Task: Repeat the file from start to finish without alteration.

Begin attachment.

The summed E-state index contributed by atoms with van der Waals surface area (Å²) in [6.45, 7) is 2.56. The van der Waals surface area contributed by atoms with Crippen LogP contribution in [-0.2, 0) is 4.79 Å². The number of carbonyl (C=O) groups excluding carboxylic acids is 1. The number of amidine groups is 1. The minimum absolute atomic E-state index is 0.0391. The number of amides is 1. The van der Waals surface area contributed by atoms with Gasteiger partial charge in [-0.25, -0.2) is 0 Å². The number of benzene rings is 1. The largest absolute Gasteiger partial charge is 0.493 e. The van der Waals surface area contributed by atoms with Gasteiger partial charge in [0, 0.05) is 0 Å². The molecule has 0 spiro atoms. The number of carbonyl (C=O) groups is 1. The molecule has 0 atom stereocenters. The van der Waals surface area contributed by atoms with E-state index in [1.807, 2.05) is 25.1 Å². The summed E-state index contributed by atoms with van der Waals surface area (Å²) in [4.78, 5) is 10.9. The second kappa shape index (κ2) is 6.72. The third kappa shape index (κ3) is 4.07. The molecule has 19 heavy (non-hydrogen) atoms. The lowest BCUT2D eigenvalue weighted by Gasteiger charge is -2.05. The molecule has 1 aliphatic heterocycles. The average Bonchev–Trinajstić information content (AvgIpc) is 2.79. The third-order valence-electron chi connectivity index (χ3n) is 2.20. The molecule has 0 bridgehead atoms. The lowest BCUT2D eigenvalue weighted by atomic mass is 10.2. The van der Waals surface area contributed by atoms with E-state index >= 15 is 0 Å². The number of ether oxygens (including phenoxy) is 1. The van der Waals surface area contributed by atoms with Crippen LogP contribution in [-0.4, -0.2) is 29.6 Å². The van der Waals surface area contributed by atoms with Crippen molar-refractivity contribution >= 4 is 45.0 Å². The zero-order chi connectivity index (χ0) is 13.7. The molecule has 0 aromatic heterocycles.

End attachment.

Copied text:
The summed E-state index contributed by atoms with van der Waals surface area (Å²) in [6.45, 7) is 2.56. The van der Waals surface area contributed by atoms with Crippen LogP contribution in [-0.2, 0) is 4.79 Å². The number of carbonyl (C=O) groups excluding carboxylic acids is 1. The number of amidine groups is 1. The minimum absolute atomic E-state index is 0.0391. The number of amides is 1. The van der Waals surface area contributed by atoms with Gasteiger partial charge in [-0.25, -0.2) is 0 Å². The number of benzene rings is 1. The largest absolute Gasteiger partial charge is 0.493 e. The van der Waals surface area contributed by atoms with Gasteiger partial charge in [0, 0.05) is 0 Å². The molecule has 0 spiro atoms. The number of carbonyl (C=O) groups is 1. The molecule has 0 atom stereocenters. The van der Waals surface area contributed by atoms with E-state index in [1.807, 2.05) is 25.1 Å². The summed E-state index contributed by atoms with van der Waals surface area (Å²) in [4.78, 5) is 10.9. The second kappa shape index (κ2) is 6.72. The third kappa shape index (κ3) is 4.07. The molecule has 19 heavy (non-hydrogen) atoms. The lowest BCUT2D eigenvalue weighted by Gasteiger charge is -2.05. The molecule has 1 aliphatic heterocycles. The average Bonchev–Trinajstić information content (AvgIpc) is 2.79. The third-order valence-electron chi connectivity index (χ3n) is 2.20. The molecule has 0 bridgehead atoms. The lowest BCUT2D eigenvalue weighted by atomic mass is 10.2. The van der Waals surface area contributed by atoms with E-state index >= 15 is 0 Å². The number of ether oxygens (including phenoxy) is 1. The van der Waals surface area contributed by atoms with Crippen LogP contribution in [-0.4, -0.2) is 29.6 Å². The van der Waals surface area contributed by atoms with Crippen molar-refractivity contribution >= 4 is 45.0 Å². The zero-order chi connectivity index (χ0) is 13.7. The molecule has 0 aromatic heterocycles.